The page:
The sequencing system includes separate majority vote combination circuitry for each group of sequencers, each of which receives each of the corresponding votes from each of the three sequencers in a group and for each set of corresponding votes generates three "partial votes" (i.e., A & B, A & C, and B & C). In the preferred embodiment, the sequencer votes are either a logic one (a "yes" vote), or a logic zero (a "no" vote). Also, in the preferred embodiment, the partial votes are signals which activate (set or reset) relays ("yes" partial votes), as appropriate, and deactivate relays ("no" partial votes), as appropriate. These relays are used to selectively apply power to the devices to be sequenced. If all three of the corresponding votes of the sequencers are yes, the majority vote combination circuitry outputs three corresponding partial votes that are yes. If only two of the three corresponding votes of the sequencers are yes, such as might be the case if one of the sequencers failed to operate properly, then only one of the corresponding partial votes will be yes. In both cases, the relay applying power to the device to be sequenced would be activated, as only one yes partial vote is required to activate the relay. If fewer than two of the corresponding votes of the sequencers are yes, then all three of the corresponding partial votes will be no and the relay will not be activated. Thus, if at least two of the corresponding votes are yes, the corresponding relay will be activated and power will be applied to the device connected to that relay.

In the event of an erroneous no vote, such as if one of the sequencers failed to operate properly, an analysis of the partial votes will indicate whether the corresponding vote of a particular sequencer was yes or no. Thus, it can be determined which of the three sequencers generated the erroneous no vote, thereby facilitating repair and replacement.

Since there are two independent groups of sequencers in the preferred embodiment, with each group producing thirty-two sets of three partial votes, the invention provides a total of sixty-four sets of three partial votes, which can selectively activate up to sixty-four devices such as control relays. If additional reliability is desired, the partial votes of the two independent groups can be externally combined to control the device to be sequenced. For example, the partial votes can be combined such that at least two of the three corresponding votes of both of the groups must be yes before the relay applying power to the device to be sequenced is activated.

BRIEF DESCRIPTION OF THE DRAWINGS

The above and other objects, features and advantages of this invention may be understood best and will become more apparent from a consideration of the following detailed description of the preferred embodiment made with reference to the accompanying drawings, in which:

FIG. 1 is a block diagram of the sequencing system of the preferred embodiment of the present invention;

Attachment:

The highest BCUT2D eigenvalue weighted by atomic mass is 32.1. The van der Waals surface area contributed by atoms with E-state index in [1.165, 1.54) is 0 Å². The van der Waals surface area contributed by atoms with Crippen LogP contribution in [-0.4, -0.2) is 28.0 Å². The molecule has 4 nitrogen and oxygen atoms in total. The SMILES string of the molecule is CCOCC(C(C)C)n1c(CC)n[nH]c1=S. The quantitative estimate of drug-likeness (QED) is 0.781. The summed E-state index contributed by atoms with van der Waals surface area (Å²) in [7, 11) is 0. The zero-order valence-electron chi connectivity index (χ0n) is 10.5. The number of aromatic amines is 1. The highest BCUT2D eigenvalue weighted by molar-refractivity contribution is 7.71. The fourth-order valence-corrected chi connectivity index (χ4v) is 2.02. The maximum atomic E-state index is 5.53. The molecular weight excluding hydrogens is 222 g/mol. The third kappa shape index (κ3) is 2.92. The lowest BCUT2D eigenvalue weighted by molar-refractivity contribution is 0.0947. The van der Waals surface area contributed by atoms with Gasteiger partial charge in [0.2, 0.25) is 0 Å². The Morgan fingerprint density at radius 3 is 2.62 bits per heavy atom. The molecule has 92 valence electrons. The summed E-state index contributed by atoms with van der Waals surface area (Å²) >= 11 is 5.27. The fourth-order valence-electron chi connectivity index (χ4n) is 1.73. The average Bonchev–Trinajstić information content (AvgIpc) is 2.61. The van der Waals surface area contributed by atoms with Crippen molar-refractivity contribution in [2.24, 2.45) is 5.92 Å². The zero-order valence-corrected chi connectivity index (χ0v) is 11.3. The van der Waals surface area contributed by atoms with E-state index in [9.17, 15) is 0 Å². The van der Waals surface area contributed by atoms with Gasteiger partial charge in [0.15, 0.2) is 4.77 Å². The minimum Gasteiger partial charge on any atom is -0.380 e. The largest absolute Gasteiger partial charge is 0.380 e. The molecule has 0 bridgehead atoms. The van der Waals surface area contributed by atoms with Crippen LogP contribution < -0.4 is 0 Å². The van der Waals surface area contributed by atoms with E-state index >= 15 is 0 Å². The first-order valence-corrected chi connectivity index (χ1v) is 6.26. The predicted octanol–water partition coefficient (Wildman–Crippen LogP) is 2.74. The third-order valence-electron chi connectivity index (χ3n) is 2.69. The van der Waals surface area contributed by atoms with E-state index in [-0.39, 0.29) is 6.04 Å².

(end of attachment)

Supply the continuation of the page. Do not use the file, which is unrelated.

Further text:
FIG. 2 is a diagram illustrating one group of sequencers and the associated majority vote combination circuitry of the present invention; and

FIG. 3 is a diagram illustrating one of the cascaded reset circuits for one of the sequencers of the present invention.

DESCRIPTION OF THE PREFERRED EMBODIMENT

FIG. 1 illustrates two independent but analogous groups of sequencers 25 and 25A. First sequencer group 25 contains three identically operating sequencers 12A, 12B and 12C. Power input 10 provides power directly to sequencer 12A and through diode 11 to sequencer 12B. Likewise, power input 24 provides power directly to sequencer 12C and through diode 16 to sequencer 12B. Each of the external power sources (not shown in FIG. 1) connected to power inputs 10 and 24 is capable of providing power sufficient for two of sequencers 12A, 12B and 12C. This configuration ensures that if either of the external power sources connected to power inputs 10 or 24 fails, two of sequencers 12A, 12B and 12C will receive power so as to permit majority voting to occur even though a single power source has failed. In alternative embodiments, diodes 11 and 16 are positioned outside first sequencer group 25 and are connected to the power sources (not shown) that connect to power inputs 10 and 24. An additional power input (not shown) is then provided to connect the cathodes of diodes 11 and 16 to sequencer 12B.

As further illustrated in FIG. 1, sequencers 12A, 12B and 12C of first sequencer group 25 exchange control signals 13, 14 and 15 with external devices (not shown). Each of sequencers 12A, 12B and 12C has a set of output lines 19, 20 and 21, with each set containing thirty-two lines, where corresponding lines from the three sequencers are connected to corresponding circuits in majority vote combination circuitry 22.

The signals on each of the thirty-two output lines from each of sequencers 12A, 12B and 12C is either a logic one, referred to as a "yes vote," or a logic zero, referred to as a "no vote." When all three of sequencers 12A, 12B and 12C are operating properly the votes on each of the corresponding output lines of the respective sequencers will be the same at any given point in time. These votes are inputs to majority vote combination circuitry 22 of first sequencer group 25.

Majority vote combination circuitry 22 combines the thirty-two votes from each sequencer and generates thirty-two sets of three signals, which are illustrated in FIG. 1 as output lines 23. The signals an output lines 23 are referred to as "partial votes". As more fully described below in connection with FIG. 2, each partial vote is obtained by performing the equivalent of a logical AND operation on the corresponding outputs of two of the three sequencers in first sequencer group 25. If all three of the corresponding votes are yes, then all three of the corresponding partial votes will be yes. If one vote is no, then only one of the three corresponding partial votes will be yes. However, if only one of the three corresponding votes is yes and two are no, then all three of the corresponding partial votes will be no. In the preferred embodiment, a "yes" partial vote will activate a relay connected to the output line, and a "no" partial vote will not activate a relay connected to the output line.